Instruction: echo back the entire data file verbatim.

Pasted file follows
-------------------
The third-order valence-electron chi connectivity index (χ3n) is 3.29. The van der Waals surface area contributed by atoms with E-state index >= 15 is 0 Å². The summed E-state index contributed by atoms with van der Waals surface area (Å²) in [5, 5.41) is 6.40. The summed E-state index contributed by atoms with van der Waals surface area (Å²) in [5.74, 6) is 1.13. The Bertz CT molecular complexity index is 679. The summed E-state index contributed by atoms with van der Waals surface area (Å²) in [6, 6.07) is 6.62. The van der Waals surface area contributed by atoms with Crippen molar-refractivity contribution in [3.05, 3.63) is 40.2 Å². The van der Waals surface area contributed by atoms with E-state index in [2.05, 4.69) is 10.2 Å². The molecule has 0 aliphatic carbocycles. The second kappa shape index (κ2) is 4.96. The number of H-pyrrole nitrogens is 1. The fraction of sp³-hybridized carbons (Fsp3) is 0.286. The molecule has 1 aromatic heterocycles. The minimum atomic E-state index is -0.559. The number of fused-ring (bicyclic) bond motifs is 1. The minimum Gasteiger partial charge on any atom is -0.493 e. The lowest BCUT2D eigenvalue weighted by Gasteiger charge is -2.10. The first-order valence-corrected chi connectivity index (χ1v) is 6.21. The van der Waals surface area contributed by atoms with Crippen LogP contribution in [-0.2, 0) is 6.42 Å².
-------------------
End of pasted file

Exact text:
The third-order valence-electron chi connectivity index (χ3n) is 3.29. The van der Waals surface area contributed by atoms with E-state index >= 15 is 0 Å². The summed E-state index contributed by atoms with van der Waals surface area (Å²) in [5, 5.41) is 6.40. The summed E-state index contributed by atoms with van der Waals surface area (Å²) in [5.74, 6) is 1.13. The Bertz CT molecular complexity index is 679. The summed E-state index contributed by atoms with van der Waals surface area (Å²) in [6, 6.07) is 6.62. The van der Waals surface area contributed by atoms with Crippen molar-refractivity contribution in [3.05, 3.63) is 40.2 Å². The van der Waals surface area contributed by atoms with E-state index in [2.05, 4.69) is 10.2 Å². The molecule has 0 aliphatic carbocycles. The second kappa shape index (κ2) is 4.96. The number of H-pyrrole nitrogens is 1. The fraction of sp³-hybridized carbons (Fsp3) is 0.286. The molecule has 1 aromatic heterocycles. The minimum atomic E-state index is -0.559. The number of fused-ring (bicyclic) bond motifs is 1. The minimum Gasteiger partial charge on any atom is -0.493 e. The lowest BCUT2D eigenvalue weighted by Gasteiger charge is -2.10. The first-order valence-corrected chi connectivity index (χ1v) is 6.21. The van der Waals surface area contributed by atoms with Crippen LogP contribution in [-0.2, 0) is 6.42 Å².